Libraries in the Time of COVIDJune 11 2020
Libraries, like everyone else, have been having to adapt to the COVID lockdown, and we at Bon Accord Public Library are no different. We want to be there for our community now more than ever, but how to do it safely? After educating ourselves on safety standards and some out-of-the-box quick thinking, here are the services we have come up with:
We have made it possible for patrons to pick up hardcopy materials (including jigsaws!). Call us at 780-921-2540 to set up a pick-up or drop-off.
Krafty Kids Mystery Challenge Bags
f you have a kid aged six to twelve, stop by the library Monday to Friday 10 am to 1 pm to pick up a kit for some artsy time with your kiddo. Use the contents of the bag—and your imagination—to create something. Please call the library at 780-921-2540 in advance so we can have a kit prepared for you.
Knits or Knots In the Park
To meet with social distancing guidelines, Knits or Knots has moved venue to Centennial Park (Train Park). We meet on Wednesday evenings 6:30 to 8:30 pm. Hope to see you there!
Need help with something? We’re unable to meet you face to face, but if you call our phone number (780-921-2540) we can help you that way!
And last but not least, all our online services are still available. You can find them on our website’s homepage on the right-hand side; it’s a big orange button that looks like a banner.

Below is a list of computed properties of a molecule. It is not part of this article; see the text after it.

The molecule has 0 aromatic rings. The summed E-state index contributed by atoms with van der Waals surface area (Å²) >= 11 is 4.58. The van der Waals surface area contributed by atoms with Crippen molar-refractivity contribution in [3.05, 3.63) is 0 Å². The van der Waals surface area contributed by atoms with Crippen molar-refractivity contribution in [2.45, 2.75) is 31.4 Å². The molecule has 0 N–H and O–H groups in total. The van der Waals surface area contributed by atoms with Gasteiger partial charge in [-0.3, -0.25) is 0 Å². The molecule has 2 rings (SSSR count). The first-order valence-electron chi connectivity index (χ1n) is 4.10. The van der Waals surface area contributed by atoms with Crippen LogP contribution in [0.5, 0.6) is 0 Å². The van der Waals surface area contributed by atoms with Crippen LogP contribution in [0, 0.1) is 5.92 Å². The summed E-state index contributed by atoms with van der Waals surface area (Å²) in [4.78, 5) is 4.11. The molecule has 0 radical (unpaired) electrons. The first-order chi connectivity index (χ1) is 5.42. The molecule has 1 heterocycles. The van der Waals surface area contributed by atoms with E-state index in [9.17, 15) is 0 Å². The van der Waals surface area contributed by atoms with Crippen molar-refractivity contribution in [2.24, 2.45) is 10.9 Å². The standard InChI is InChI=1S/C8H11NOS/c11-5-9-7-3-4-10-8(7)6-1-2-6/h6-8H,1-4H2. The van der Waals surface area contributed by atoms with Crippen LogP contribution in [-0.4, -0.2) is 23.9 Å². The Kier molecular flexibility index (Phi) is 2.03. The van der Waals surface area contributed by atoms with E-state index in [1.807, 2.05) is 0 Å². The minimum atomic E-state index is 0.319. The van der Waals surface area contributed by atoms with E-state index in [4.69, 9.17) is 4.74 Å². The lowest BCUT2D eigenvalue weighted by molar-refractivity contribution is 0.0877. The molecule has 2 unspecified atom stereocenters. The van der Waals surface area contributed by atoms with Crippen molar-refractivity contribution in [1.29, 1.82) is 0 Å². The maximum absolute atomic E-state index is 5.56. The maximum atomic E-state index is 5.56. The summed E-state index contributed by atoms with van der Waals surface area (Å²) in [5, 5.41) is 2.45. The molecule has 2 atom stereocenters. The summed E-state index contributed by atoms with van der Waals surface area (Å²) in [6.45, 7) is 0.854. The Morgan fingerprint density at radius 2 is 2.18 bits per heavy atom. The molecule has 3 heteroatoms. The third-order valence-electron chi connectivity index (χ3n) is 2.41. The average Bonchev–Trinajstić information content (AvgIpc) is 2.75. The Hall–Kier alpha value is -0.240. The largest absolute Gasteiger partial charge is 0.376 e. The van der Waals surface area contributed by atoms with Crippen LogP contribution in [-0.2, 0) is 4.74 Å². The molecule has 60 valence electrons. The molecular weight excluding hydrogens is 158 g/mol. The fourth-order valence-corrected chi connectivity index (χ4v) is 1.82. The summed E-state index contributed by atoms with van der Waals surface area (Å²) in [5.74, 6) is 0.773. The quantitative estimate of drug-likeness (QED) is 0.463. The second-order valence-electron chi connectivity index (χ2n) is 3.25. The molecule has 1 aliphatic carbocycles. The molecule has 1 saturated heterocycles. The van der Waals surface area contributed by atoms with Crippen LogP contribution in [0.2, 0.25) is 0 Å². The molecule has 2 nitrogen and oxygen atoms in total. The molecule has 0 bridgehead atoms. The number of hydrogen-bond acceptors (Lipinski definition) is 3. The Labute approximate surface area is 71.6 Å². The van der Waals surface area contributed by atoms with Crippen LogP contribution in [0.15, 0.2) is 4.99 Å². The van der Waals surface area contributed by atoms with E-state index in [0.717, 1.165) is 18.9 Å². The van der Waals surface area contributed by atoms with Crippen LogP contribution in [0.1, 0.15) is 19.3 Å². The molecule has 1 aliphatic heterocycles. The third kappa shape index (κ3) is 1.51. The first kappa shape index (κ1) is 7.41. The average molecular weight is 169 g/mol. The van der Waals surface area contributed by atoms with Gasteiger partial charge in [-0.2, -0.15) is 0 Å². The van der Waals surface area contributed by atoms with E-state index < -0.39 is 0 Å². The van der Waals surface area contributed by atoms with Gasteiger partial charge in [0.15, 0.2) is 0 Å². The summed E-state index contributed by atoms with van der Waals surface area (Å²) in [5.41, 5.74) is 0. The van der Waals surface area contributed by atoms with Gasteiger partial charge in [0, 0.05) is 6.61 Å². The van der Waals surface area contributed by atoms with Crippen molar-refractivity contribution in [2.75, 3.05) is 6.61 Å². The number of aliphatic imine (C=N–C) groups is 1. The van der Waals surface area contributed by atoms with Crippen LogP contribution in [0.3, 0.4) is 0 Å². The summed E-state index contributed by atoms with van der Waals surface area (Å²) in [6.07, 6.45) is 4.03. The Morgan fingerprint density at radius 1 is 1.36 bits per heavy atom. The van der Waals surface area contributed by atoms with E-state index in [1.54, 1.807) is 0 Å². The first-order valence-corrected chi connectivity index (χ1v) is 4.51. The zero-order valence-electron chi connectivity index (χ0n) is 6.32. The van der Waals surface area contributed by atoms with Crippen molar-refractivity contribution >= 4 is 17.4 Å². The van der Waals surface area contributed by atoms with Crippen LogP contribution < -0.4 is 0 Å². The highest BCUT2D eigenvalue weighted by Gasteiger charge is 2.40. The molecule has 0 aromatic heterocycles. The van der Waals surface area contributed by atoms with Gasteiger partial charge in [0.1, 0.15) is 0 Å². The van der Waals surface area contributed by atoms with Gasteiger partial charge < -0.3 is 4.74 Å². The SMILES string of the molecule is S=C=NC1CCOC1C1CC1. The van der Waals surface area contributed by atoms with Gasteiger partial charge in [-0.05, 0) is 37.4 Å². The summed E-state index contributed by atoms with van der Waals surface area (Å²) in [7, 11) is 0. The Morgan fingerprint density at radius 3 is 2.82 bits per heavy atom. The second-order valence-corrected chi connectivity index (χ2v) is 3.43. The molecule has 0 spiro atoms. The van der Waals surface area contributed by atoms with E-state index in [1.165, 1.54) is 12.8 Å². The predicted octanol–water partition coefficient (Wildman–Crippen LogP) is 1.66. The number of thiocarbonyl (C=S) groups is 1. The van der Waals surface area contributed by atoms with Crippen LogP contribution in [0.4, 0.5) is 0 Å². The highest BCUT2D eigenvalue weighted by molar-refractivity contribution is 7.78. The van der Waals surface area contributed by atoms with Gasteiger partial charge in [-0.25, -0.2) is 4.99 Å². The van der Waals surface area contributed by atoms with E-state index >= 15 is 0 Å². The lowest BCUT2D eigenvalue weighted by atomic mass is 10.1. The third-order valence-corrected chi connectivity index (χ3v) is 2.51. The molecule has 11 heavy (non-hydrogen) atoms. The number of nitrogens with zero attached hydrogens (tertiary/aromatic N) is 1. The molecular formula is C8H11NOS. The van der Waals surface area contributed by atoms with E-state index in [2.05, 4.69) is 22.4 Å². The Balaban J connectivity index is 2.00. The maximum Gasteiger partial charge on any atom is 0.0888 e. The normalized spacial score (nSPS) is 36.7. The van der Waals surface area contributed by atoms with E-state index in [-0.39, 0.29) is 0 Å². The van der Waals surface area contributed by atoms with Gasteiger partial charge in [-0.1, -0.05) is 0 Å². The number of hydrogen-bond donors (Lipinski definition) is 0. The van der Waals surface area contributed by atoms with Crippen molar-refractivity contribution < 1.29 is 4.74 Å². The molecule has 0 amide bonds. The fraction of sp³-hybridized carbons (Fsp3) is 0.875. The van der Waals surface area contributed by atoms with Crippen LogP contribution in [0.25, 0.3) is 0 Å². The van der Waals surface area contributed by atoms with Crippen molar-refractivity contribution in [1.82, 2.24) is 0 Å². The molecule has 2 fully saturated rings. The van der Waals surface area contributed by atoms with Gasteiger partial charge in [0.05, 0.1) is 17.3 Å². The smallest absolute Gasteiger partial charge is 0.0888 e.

But how have other libraries been handling the lockdown?
The short answer is: it varies. A lot. A library’s services are meant to meet the needs of its community, so whether there’s a pandemic or things are business as usual, no two libraries are alike in what they offer, even within the same library system. Because communities have been affected in very different ways by covid, library responses have been unique and varied.
In the Toronto area, a third of food banks were forced to close due to a lack of volunteers. People needed the food they had to offer, but they didn’t have a way to distribute it anymore, so the Toronto Public Library stepped in to help. They put out a call to its staff asking for volunteers to help with packing food hampers and within an hour they had all the help they needed and then some.
In the US, where there is a shortage of protective gear for first responders, Suffolk Cooperative Library System has put its 3D printers to use to provide local hospitals with the equipment they so desperately need.
Libraries that have 3D printers have been doing their part to help
first responders by making protective gear like the masks shown above.
Halifax Public Libraries has loaned tablets, gaming systems, and board games to a local youth home to keep the teens entertained through lockdown and prevent them from wandering off, while Regina Public Library has started offering its counselling service (that used to be in person) by telephone, and South Shore Public Libraries in Nova Scotia has been helping people with scanning and sending government documents and forms if they are unable to do so themselves.
Meanwhile, in Middletown, US, the local library partnered with the town’s senior centre to help older adults by helping with grocery delivery and checking in on them via phone.
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